Their evening meal was fish and rice. Very little water was given to them and those who did have water drank all of it. The only ventilation was the air blowing in through the open hatch, so the officers attempted to have the men rotate so everyone got air. Those nearer to the hatch used whatever they could find to fan air to the men further back in the hold. Not long after this, these men attacked and killed other men to drink their blood.

The ship left Manila at 8:00 P.M. but spent most of the night in Manila Bay. At 10:00 P.M., the Japanese interpreter threatened to have the guards fire into the holds unless the POWs stopped screaming. Some of the POWs fell silent because they were exhausted, and others because they had died. One major of the 26th Cavalry stated the man next to him had lost his mind. Recalling the conversation he had with the man he said, “Worst was the man who had gone mad but would not sit still. One kept pestering me, pushing a mess kit against my chest, saying, ‘Have some of this chow? It’s good.’ I smelled of it, it was not chow. ‘All right’ he said, ‘If you don’t want it. I’m going to eat it.’ And a little later I heard him eating it, right beside me.” 

At 3:30 A.M. the ship was bound for Takao, Formosa, as part of MATA-37 a convoy. The ships sailed without any lights out of the bay. By the swells in the water, the POWs could tell that the ship was in open water. The cries for air began as the men lost discipline, so the Japanese threatened to cover the holds and cut off all air. The Japanese covered the holds and would not allow the slop buckets to be taken out of the holds. Those POWs who were left holding the buckets at first asked for someone else to hold them for a while. When that did not work, they dumped the buckets on the men around them. When the Japanese sent down fried rice, cabbage, and fried seaweed, those further back from the opening got nothing.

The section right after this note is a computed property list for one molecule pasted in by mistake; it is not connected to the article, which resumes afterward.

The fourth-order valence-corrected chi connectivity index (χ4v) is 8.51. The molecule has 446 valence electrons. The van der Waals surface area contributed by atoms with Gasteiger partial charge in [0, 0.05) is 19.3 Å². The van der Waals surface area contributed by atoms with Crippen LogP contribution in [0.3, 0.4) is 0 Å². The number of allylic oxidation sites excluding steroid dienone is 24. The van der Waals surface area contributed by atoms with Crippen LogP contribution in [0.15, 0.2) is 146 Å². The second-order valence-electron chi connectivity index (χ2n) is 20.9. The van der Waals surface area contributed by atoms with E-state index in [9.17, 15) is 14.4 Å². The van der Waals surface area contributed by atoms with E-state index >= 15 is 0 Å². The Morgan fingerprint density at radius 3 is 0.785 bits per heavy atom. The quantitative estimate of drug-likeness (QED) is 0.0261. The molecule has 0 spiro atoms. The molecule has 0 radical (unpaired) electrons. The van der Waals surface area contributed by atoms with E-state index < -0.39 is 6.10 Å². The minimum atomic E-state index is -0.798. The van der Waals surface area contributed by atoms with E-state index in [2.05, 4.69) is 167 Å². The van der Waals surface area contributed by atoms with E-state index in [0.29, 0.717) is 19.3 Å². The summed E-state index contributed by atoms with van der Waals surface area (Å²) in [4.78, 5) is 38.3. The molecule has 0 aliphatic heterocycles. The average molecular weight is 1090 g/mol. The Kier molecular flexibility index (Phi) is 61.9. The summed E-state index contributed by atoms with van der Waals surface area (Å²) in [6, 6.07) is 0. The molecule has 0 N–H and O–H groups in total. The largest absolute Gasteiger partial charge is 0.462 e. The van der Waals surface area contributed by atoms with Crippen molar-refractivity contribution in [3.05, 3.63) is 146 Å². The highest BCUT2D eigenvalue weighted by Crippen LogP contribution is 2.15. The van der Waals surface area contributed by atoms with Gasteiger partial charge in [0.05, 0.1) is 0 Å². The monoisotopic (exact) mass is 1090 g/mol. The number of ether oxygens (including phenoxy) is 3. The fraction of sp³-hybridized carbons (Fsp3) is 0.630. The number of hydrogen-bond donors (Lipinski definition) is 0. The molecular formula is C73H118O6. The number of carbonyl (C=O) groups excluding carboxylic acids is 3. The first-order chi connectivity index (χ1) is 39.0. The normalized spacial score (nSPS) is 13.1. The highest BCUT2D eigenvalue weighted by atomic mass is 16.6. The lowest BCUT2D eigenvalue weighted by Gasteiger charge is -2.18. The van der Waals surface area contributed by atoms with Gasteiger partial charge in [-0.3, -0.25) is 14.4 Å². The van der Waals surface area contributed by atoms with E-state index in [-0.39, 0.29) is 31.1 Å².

As daylight began to enter the hold as morning came, the POWs could see men who were in stupors, men out of their minds, and men who had died. It is known that 25 POWs died in the forward hold on the first night. The POWs in the aft hold which also had a sub-hold put the POWs who were out of their minds into it. On the walls of the holds, water had condensed on the walls so the POWs tried to scrape it off the wall for a drink. The Japanese did allow men who had passed out to be put on deck, but as soon as they revived they went back into the holds. The Japanese would not allow the bodies of the men who had died to be removed from the holds. 

The POWs received their first meal at dawn consisting of a little rice, fish, some water, and three-fourths of a cup of water that was shared by 20 POWs. Those further back from the opening got nothing. It was noted that one American plane flew over the ships at 6:00 A.M. At 8:30 A.M., the convoy was off the coast of Luzon, and the POWs heard the sound of anti-aircraft guns. At first, they thought the gun crews were just drilling, because they had not heard any planes. It was only when the first bomb hit the water and the ship shook that they knew it was not a drill. At first, it seemed that most of the planes were attacking the other ships in the convoy. Commander Frank Bridgit had made his way to the top of the ladder into the hold and sat down. He gave the POWs a play-by-play of the planes attacking, “I can see two planes going for a freighter off our starboard side. Now two more are detached from the formation. I think they may be coming for us.”

The POWs heard the change in the sound of the planes’ engines as they began their dives toward the ships in the convoy. Several more bombs hit the water near the ship causing it to rock. Explosions were taking place all around the ship. In an attempt to protect themselves, the POWs piled baggage in front of them. Bullets from the planes were ricocheted in the hold causing many casualties. The attack by 30 to 50 planes lasted for about 20 to 30 minutes. When the planes ran out of bombs they strafed. Afterward, the planes flew off, returning to their carrier, and there was a lull of about 20 to 30 minutes before the next squadron of planes appeared over the ships and resumed the attack. This pattern repeated itself over and over during the day. Lt. Col. Elvin Barr of the 60th Coast Artillery came up to Maj, John Fowler of the 26th Cavalry on the cargo deck and said, “There’s a hole knocked in the bulkheads down there. Between 30 and 40 men have already died down there.” Barr would never reach Japan.